What I really didn't like about this movie is that I didn't really like anyone in it. Heigl's Jane is a doormat who only has herself to blame for her problems. Her sister dates the guy she has a crush on and then walks all over her, but Jane is the one who lets her by never standing up for herself and speaking her mind. Her boss walks all over her. The guy she ends up with writes an exploitive article about her. All of her friends force her into ugly bridesmaids outfits. She's a complete and utter wimp who doesn't have balls to say no to anyone and is therefore miserable. Big surprise! Sure, sure, at the end of the movie she finally speaks up for herself, but only after her life has been put through the wringer.

As for Marsden, he barely gets any character at all. The depth of his character? He was screwed over by love once and now he's a cynic. That's certainly original enough. Didn't see that coming!

And as far as their falling in love goes, they show no great chemistry together. Their big love scene only happens when they're both drunk. This is another case of a movie saying two people are in love instead of showing us two people in love.

There may be a lot of characters in this movie, but there's very little character development.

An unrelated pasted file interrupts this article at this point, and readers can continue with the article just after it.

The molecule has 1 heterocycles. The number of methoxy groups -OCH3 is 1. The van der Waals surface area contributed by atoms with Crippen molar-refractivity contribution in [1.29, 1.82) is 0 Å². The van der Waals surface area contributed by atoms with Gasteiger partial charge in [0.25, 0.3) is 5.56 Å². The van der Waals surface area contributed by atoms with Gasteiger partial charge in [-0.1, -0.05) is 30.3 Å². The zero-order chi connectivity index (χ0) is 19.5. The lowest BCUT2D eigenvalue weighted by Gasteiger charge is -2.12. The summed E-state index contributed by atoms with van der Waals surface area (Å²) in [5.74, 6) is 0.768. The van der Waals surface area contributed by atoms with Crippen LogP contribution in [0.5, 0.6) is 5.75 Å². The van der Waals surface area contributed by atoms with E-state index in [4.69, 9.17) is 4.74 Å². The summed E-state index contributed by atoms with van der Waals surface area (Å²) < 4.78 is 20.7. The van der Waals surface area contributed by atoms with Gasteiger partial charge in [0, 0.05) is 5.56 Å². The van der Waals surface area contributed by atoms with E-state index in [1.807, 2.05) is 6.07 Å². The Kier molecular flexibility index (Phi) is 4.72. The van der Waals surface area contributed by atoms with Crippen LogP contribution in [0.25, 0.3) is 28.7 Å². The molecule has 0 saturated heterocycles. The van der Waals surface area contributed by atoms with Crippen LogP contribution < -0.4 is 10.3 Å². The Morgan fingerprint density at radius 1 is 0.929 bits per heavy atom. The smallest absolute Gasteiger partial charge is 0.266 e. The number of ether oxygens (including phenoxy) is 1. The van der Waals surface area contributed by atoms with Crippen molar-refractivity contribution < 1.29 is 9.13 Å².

Reviewed on: July 2nd, 2013
Katherine Heigl and James Marsden in 27 Dresses.

Katherine Heigl and James Marsden in 27 Dresses.

I agree with Eric that Heigl and Marsden are good together. In fact the entire cast is quite good but they cannot overcome the clichéd plot and utter predictability of this chick flick. From the beginning when Jane is juggling two weddings on the same night to the scene on the beach where all 27 brides from the weddings Jane has been a bridesmaid for show up in the titular dresses, there isn't a moment of originality to be found. However, if you don't mind how derivative it is and are fairly easily amused then 27 Dresses has plenty to offer.

Both of my brothers are right about Jane. She is too beautiful to believably play the woe-is-me bridesmaid character and she is way too much of a doormat to earn our sympathy. When she does finally stand up for herself it comes too little and way too late. The scene where she reveals her sister's true character during the slide show is just plain cruel. It made me sympathize with her sister.

Marsden has the thankless role of the bland male love interest. He's there to serve one purpose only, which is to be the perfect man for the female lead. I always find it amusing however, that my brothers often point out the lack of character depth in male roles in chick flicks but they never seem to complain about the reverse. I mean let's take a look at roles for women in most male oriented action movies. There's not exactly a lot of character development going on there either. Tit for tat I say.

Like Eric I enjoyed Heigl's and Marsden's interaction, even the "Bennie and the Jets" singalong at the bar. Yes it has become a romantic comedy trope, as has the fashion montage scene Scott mentioned, but if done well I don't mind either of them. 27 Dresses is your run of the mill chick flick with a game cast and a totally predictable plot.